^^^Hello. M Harold Page here again! Swordsman. Author. Edinburgh literary type (as long as by literary you mean "pertaining to books in which time travelling communist tanks battle magic-using knights...")
And it's December, so let's assume you've finished your NaNoWriMo novel with the help of that previous post of mine.
Now what are you going to do with it?
Please don't just bin it!
There's a lot of macho advice out there, and you have to write your "gazillion words" of crap and all. And you may feel you've spewed worse than crap onto your word-processor screen. Flaunting your angst may also seem like less hard work than fixing your book.
But, you were buzzed enough about the idea to spend a month on it, so calm down a little and consider doing the following...
1. Take a break
You've probably worn out your brain. You've most certainly lost all perspective. Unless you're writing to contract, take time out from writing to do other stuff. (OK, logically, this post should halt here and I should pop back in a week or so once you've had your break. Let's pretend you didn't think of that...)
The order of the remaining steps cuts down on waste and reduces the chaos. If you try to do everything at once, you'll end up spending the next few months wandering around in circles like the Doctor in last weekend's episode...
2. Story edit
Output your novel in uneditable form - e-book is good - and read it.
Just read it. In fact put on good music, get into in a positive frame of mind, have a drink to hand... Once you get to the end, try to work out what the actual story is, or more importantly, should be. Then write it down as a reference. Oh and pause to celebrate your achievement.
Now print the novel if you haven't already and settle down to scribble on it. Note the following:
- Missing scenes needing written. This includes decision/transition scenes, which help to control the pacing and fill out the story world.
- Scenes requiring a rewrite to fit the story as it finally evolved. This includes changes of points of view.
- Events and props that need inserting or highlighting - go back and put in Chekhov's
- Changes to the order of chapters and scenes.
- Any obvious continuity issues.
Note that there's quite a lot of rewriting involved! What a good job you haven't spent weeks polishing your now-doomed-darlings.
Finally, save a new copy of your file and make the changes, crossing them off as you complete them.
3. Reading edit
Now it's time to make the novel read right.
Start off on-screen, working through the text fixing all the clumsy language, confusing sentences, and choreography/continuity issues (character changes height, room plans seem to shift, number of wounded fluctuates.)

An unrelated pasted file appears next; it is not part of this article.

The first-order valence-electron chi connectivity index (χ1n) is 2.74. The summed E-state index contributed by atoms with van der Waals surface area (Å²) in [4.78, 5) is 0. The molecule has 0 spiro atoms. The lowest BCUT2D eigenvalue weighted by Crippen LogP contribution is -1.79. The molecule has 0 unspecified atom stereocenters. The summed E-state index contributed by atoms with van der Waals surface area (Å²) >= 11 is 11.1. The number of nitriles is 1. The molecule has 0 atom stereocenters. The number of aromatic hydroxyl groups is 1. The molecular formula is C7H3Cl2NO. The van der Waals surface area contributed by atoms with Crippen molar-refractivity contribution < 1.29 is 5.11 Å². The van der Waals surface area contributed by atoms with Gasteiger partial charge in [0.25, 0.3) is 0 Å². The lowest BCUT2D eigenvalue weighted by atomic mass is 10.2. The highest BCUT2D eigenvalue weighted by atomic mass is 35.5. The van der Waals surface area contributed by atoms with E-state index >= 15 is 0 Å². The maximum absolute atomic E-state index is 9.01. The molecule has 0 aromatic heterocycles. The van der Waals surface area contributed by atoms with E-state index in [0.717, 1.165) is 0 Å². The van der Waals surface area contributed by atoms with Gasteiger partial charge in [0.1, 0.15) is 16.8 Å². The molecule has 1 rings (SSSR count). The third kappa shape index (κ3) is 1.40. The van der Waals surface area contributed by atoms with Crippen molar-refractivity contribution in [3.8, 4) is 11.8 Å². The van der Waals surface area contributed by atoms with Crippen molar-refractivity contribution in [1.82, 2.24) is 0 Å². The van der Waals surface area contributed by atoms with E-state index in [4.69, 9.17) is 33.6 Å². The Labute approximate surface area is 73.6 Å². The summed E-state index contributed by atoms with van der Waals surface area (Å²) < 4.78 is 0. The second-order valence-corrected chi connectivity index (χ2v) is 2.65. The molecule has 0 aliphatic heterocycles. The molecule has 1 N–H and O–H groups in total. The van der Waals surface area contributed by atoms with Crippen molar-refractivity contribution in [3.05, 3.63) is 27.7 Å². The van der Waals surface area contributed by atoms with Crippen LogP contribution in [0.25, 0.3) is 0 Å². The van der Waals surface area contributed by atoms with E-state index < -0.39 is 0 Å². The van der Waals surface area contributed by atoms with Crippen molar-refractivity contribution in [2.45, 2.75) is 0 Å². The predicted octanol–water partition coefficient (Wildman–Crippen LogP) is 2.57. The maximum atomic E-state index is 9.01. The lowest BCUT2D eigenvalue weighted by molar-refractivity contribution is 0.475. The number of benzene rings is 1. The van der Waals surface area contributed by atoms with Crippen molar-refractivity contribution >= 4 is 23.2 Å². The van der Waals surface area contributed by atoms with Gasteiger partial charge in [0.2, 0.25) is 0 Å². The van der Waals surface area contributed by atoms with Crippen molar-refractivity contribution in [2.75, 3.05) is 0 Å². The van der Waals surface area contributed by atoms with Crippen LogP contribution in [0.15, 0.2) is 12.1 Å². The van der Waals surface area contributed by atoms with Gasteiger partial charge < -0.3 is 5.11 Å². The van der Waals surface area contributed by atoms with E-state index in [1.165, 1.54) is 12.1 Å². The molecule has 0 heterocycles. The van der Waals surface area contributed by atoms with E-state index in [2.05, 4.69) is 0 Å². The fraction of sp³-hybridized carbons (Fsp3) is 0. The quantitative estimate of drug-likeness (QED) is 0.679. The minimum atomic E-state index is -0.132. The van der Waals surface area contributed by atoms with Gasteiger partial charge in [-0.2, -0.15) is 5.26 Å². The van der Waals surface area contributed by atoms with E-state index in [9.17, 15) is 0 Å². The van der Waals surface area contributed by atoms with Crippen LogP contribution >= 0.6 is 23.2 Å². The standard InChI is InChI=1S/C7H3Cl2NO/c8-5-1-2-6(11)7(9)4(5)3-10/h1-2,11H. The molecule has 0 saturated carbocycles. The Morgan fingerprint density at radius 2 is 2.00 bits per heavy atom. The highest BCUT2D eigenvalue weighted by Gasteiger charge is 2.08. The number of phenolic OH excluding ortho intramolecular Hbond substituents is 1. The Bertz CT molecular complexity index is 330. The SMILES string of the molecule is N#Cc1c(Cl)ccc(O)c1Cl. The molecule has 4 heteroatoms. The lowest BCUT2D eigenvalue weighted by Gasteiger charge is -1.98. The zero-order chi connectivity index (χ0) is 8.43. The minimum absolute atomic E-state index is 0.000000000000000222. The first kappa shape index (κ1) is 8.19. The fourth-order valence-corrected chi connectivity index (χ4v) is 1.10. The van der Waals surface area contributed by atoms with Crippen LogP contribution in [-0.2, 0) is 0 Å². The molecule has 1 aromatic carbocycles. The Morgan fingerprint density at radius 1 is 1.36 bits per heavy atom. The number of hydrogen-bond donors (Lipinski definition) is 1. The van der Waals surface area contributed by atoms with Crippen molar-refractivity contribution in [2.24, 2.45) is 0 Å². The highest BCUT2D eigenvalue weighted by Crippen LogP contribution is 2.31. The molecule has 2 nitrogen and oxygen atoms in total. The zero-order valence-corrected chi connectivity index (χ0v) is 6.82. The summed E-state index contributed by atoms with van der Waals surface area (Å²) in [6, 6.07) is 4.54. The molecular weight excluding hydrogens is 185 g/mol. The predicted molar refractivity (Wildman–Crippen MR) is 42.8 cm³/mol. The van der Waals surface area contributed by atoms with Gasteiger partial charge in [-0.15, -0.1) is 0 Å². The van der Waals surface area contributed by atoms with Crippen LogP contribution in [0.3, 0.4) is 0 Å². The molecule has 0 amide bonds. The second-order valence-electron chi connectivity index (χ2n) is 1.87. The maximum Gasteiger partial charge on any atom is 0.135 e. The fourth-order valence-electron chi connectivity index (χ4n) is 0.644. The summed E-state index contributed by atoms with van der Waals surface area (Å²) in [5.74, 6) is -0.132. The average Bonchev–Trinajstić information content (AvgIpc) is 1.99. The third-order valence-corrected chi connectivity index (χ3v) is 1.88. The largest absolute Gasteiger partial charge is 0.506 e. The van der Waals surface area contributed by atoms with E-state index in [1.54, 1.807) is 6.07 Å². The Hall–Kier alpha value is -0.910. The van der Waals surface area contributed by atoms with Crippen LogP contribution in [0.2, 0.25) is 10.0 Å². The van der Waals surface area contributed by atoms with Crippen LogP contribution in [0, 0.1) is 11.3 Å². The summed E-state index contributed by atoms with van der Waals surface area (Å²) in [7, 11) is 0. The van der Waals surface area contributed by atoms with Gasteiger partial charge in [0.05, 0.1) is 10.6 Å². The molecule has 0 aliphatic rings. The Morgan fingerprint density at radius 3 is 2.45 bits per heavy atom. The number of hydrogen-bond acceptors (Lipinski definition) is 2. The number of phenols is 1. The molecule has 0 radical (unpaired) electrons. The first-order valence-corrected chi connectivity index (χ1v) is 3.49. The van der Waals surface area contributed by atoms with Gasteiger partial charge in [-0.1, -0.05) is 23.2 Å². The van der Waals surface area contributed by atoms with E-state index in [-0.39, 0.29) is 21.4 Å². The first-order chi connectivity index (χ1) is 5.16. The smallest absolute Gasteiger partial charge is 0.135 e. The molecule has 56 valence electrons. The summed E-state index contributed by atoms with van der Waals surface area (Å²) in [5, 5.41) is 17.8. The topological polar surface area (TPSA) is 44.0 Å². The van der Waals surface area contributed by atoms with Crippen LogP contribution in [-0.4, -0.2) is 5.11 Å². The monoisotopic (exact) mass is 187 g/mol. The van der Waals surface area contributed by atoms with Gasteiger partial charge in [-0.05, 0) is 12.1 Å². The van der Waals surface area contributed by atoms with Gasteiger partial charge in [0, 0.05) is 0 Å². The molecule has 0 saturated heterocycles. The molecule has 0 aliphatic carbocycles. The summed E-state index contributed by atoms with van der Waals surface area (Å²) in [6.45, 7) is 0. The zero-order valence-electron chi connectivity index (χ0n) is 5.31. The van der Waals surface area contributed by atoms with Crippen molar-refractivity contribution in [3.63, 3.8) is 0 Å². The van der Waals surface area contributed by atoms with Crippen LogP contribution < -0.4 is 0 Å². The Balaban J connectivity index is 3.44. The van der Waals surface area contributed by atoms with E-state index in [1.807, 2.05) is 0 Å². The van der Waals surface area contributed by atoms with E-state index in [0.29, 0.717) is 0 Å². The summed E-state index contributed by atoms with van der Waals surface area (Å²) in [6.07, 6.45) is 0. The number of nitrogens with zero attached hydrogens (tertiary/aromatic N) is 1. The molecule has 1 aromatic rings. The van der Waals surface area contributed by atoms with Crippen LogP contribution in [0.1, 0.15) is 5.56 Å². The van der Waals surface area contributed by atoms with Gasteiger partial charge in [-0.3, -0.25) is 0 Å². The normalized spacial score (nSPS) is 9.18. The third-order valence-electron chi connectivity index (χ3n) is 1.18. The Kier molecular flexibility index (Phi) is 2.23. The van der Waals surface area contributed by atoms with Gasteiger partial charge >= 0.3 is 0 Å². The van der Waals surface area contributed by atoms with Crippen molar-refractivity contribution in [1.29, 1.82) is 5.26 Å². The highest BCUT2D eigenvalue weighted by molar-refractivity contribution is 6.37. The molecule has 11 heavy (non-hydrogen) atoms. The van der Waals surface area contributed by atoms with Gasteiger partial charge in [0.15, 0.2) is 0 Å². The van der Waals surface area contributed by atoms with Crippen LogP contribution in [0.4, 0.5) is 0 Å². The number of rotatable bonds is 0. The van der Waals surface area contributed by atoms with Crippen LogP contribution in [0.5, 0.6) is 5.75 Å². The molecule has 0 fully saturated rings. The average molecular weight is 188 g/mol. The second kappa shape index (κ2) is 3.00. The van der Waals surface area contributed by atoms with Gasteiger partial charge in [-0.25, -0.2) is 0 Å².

Once you've made one or two passes onscreen, print the thing and reread it armed with your red pen. Don't rewrite in the margin - this stage is meant to trigger your editor self, not your inner creative arm flapper - just circle the issues and scrawl words like "Clumsy!" and "WTF? 5 Zeppelins!?!" Don't be afraid to skip back to stage 2 if you realise the story doesn't quite work.
Take the now-tatty and coffee-soiled manuscript and make the edits.
4. Word edit
The posh word for this is "line and copy edit", but really it's the same task. Do a spell check on screen, then print the thing (or output to e-reader) . Read it one last time and snag as many typos and bloopers as you can. Now you have something that's not distractingly higgledy-piggledy, hand it off to a trusted a friend who enjoys their eye for detail. With any luck they'll catch the errors and you can fix the thing. Be appreciative.
Your friend may also give you feedback that propels you back one or more stages! If so, thank them and do the work. Better a friend should see your manuscript's failings, than an outsider - Kindle user or publisher - should subsequently make your manuscript fail. (I'd rather an ego bruising now than literary disaster later!)
5. Set your novel free!
When it's done, it's done. Now do something with it.
Go hunting agents or editors, or investigate publishing to Kindle. (I've done both, and each is addictive in its own way.)
You wrote it, now get it out the door and write the next one right now!
And, right now - my marketting buddies tell me - is the right time to remind you about my book Storyteller Tools: Outline from vision to finished novel without losing the magic.
- Ken MacLeod: "...very useful in getting from ideas etc to plot and story")
- Hannu Rajaniemi "...find myself to coming back to [this] book in the early stages. Just convinced an aspiring writer friend to buy it.")
Why not join their prestigious literary company (as long as by literary you mean "pertaining to exploring complex themes through the medium of Adventures in Space")?